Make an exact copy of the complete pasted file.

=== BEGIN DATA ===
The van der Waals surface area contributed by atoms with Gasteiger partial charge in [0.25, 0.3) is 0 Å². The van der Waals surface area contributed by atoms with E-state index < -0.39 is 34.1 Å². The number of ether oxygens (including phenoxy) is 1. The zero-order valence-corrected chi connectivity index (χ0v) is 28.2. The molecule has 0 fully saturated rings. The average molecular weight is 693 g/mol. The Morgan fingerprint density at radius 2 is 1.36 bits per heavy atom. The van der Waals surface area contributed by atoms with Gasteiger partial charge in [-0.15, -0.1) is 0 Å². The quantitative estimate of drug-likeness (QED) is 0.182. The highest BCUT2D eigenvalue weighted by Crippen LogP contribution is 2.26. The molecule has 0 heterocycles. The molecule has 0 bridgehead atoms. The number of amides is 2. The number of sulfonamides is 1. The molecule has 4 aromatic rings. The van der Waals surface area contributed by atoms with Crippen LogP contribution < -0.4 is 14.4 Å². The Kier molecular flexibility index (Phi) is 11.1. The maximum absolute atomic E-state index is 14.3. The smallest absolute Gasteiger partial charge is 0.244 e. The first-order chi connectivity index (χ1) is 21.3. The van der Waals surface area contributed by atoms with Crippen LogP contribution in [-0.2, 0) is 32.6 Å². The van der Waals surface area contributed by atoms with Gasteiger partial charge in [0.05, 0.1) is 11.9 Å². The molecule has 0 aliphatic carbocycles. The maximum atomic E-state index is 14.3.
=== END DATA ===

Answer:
The van der Waals surface area contributed by atoms with Gasteiger partial charge in [0.25, 0.3) is 0 Å². The van der Waals surface area contributed by atoms with E-state index < -0.39 is 34.1 Å². The number of ether oxygens (including phenoxy) is 1. The zero-order valence-corrected chi connectivity index (χ0v) is 28.2. The molecule has 0 fully saturated rings. The average molecular weight is 693 g/mol. The Morgan fingerprint density at radius 2 is 1.36 bits per heavy atom. The van der Waals surface area contributed by atoms with Gasteiger partial charge in [-0.15, -0.1) is 0 Å². The quantitative estimate of drug-likeness (QED) is 0.182. The highest BCUT2D eigenvalue weighted by Crippen LogP contribution is 2.26. The molecule has 0 heterocycles. The molecule has 0 bridgehead atoms. The number of amides is 2. The number of sulfonamides is 1. The molecule has 4 aromatic rings. The van der Waals surface area contributed by atoms with Crippen LogP contribution < -0.4 is 14.4 Å². The Kier molecular flexibility index (Phi) is 11.1. The maximum absolute atomic E-state index is 14.3. The smallest absolute Gasteiger partial charge is 0.244 e. The first-order chi connectivity index (χ1) is 21.3. The van der Waals surface area contributed by atoms with Crippen LogP contribution in [-0.2, 0) is 32.6 Å². The van der Waals surface area contributed by atoms with Gasteiger partial charge in [0.05, 0.1) is 11.9 Å². The molecule has 0 aliphatic carbocycles. The maximum atomic E-state index is 14.3.